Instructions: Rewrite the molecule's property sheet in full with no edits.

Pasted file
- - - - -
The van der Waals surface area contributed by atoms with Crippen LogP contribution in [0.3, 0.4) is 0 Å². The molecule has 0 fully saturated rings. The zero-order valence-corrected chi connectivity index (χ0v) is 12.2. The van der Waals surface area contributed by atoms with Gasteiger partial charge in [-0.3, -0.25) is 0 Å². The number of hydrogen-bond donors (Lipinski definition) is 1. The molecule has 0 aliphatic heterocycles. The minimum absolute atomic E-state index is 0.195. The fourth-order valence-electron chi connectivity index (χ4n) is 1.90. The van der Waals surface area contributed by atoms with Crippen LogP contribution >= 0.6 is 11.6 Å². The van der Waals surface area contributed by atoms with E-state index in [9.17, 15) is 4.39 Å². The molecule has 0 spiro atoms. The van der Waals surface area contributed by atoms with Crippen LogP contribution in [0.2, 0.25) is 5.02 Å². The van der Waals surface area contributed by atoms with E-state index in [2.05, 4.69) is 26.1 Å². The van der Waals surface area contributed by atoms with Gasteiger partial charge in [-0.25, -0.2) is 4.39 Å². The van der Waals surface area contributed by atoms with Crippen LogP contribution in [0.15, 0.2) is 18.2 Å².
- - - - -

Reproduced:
The van der Waals surface area contributed by atoms with Crippen LogP contribution in [0.3, 0.4) is 0 Å². The molecule has 0 fully saturated rings. The zero-order valence-corrected chi connectivity index (χ0v) is 12.2. The van der Waals surface area contributed by atoms with Gasteiger partial charge in [-0.3, -0.25) is 0 Å². The number of hydrogen-bond donors (Lipinski definition) is 1. The molecule has 0 aliphatic heterocycles. The minimum absolute atomic E-state index is 0.195. The fourth-order valence-electron chi connectivity index (χ4n) is 1.90. The van der Waals surface area contributed by atoms with Crippen LogP contribution >= 0.6 is 11.6 Å². The van der Waals surface area contributed by atoms with E-state index in [9.17, 15) is 4.39 Å². The molecule has 0 spiro atoms. The van der Waals surface area contributed by atoms with Crippen LogP contribution in [0.2, 0.25) is 5.02 Å². The van der Waals surface area contributed by atoms with E-state index in [2.05, 4.69) is 26.1 Å². The van der Waals surface area contributed by atoms with Gasteiger partial charge in [-0.25, -0.2) is 4.39 Å². The van der Waals surface area contributed by atoms with Crippen LogP contribution in [0.15, 0.2) is 18.2 Å².